This paper provides an examination of the popular practices of contemporary Buddhism and the major Buddhist pilgrimage sites, in particular. These pilgrimage sites are old, sacred places of worship where Buddha’s relics were enshrined or are famed for miraculous stories of Bodhisattvas or Arhats. Contemporary sacred places are differentiated from traditional ones by the number of people who flock to them. Traditional places were important mostly to local people and to Buddhist monks. Economic growth since the mid-1980s, however, has caused hundreds of thousands of people to visit these places year-round, and, to accommodate these visitors, temples have built modern facilities, including paved roads, lodging, and parking spaces. With the influx of visitors, these sites have accumulated wealth but are also faced with the many challenges that come with dealing with huge numbers of visitors. Some sites simply offer a convenient place for worship and to receive the blessings of Buddhist deities; others have developed diverse programs of lectures and meditation for their visitors. Since 1994, the Chogye-jong central administration has taken control of some of these sites and has used the wealth for the education of the sangha. Some local factions, however, have fought against such administrative control.
On the Eve of the 25th Anniversary of South Korea’s Democracy
This year (2012), Korean Buddhism celebrates the hundredth anniversary of the birth of T’oeong Sŏngch’ŏl 退翁性徹. Next year, it will celebrate the twentieth anniversary of his demise. As the meditation master of Haein-sa 海印寺 from 1967 until 1993, and the Sixth and Seventh Supreme Patriarch of Chogyejong 曹溪宗 between 1981 and 1993, Sŏngch’ŏl is one of the, if not the, most representative figures of modern Korean Buddhism. Furthermore, having been a great reformer of the Buddhist tradition, he is reckoned to be one of the twelve most prominent personalities of the Republic of Korea (hereafter Korea) during the fifty years that followed its foundation in 1948. But Sŏngch’ŏl’s place in Korean Buddhist history is not without controversy … On the eve of the twenty-fifth anniversary of South Korea’s democracy, [we] critically reflect upon the impact of Sŏngch’ŏl’s legacy on contemporary Korean Buddhism and society. This reflection will be based on the review of two representatives Korean works directly related to Sŏngch’ŏl and/or the Korean Sudden/Gradual Debate: T’oeong Sŏngch’ŏl ŭi kkaedarŭm kwa suhaeng 退翁性徹의 깨달음과 修行 (2006) and Chaengjŏm ŭro salp’yŏ ponŭn kanhwasŏn 爭點으로 살펴보는 看話禪 (2011).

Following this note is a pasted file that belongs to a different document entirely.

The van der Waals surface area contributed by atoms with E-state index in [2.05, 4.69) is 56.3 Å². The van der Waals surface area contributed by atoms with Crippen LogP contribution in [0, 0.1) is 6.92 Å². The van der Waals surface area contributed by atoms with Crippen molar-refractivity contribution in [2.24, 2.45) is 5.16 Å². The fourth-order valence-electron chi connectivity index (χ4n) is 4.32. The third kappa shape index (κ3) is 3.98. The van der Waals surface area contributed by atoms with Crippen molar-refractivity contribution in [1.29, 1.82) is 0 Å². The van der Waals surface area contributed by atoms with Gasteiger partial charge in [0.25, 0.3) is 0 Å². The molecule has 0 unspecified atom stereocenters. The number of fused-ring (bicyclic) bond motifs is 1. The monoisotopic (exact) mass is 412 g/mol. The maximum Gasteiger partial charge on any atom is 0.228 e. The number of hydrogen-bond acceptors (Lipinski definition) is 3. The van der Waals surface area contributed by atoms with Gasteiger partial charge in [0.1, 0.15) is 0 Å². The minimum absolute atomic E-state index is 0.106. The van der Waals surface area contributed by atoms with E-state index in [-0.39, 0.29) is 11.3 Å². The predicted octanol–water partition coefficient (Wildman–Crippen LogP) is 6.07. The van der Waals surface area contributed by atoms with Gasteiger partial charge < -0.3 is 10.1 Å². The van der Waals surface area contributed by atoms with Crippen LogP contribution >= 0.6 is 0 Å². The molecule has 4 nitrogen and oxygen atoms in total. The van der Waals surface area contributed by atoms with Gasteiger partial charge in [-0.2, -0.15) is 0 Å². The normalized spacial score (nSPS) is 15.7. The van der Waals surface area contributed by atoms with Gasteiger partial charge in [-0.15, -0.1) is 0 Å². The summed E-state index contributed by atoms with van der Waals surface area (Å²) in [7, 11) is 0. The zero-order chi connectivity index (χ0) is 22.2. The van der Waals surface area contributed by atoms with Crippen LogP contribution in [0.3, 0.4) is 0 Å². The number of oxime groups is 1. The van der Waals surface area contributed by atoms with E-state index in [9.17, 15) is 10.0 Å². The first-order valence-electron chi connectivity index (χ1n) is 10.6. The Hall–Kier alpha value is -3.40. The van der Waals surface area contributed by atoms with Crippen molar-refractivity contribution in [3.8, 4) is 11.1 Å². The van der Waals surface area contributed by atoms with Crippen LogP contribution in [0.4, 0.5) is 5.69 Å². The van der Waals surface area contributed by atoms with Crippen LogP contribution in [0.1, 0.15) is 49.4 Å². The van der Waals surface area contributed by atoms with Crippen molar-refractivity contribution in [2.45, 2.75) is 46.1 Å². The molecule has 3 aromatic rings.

Korean Buddhist Nuns and Laywomen: Hidden Histories, Enduring Vitality. Eun-su Cho, ed.
Reviewed by Shi Zhiru, 187
The Philosophical Thought of Tasan Chŏng. Shin-Ja Kim (Tobias Körtner and Jordan Nyenyembe, translators).
Reviewed by Don Baker, 191
Born Again: Evangelicalism in Korea. Timothy S. Lee.
Reviewed by Hee An Choi, 194
종교권력과 한국 천주교회 Chonggyo kwŏllyŏk kwa Han’guk Ch’ŏnju kyohoe [Religious Power and the Korean Catholic Church]. Kang Inch’ŏl.
Reviewed by Hyunjun Park, 198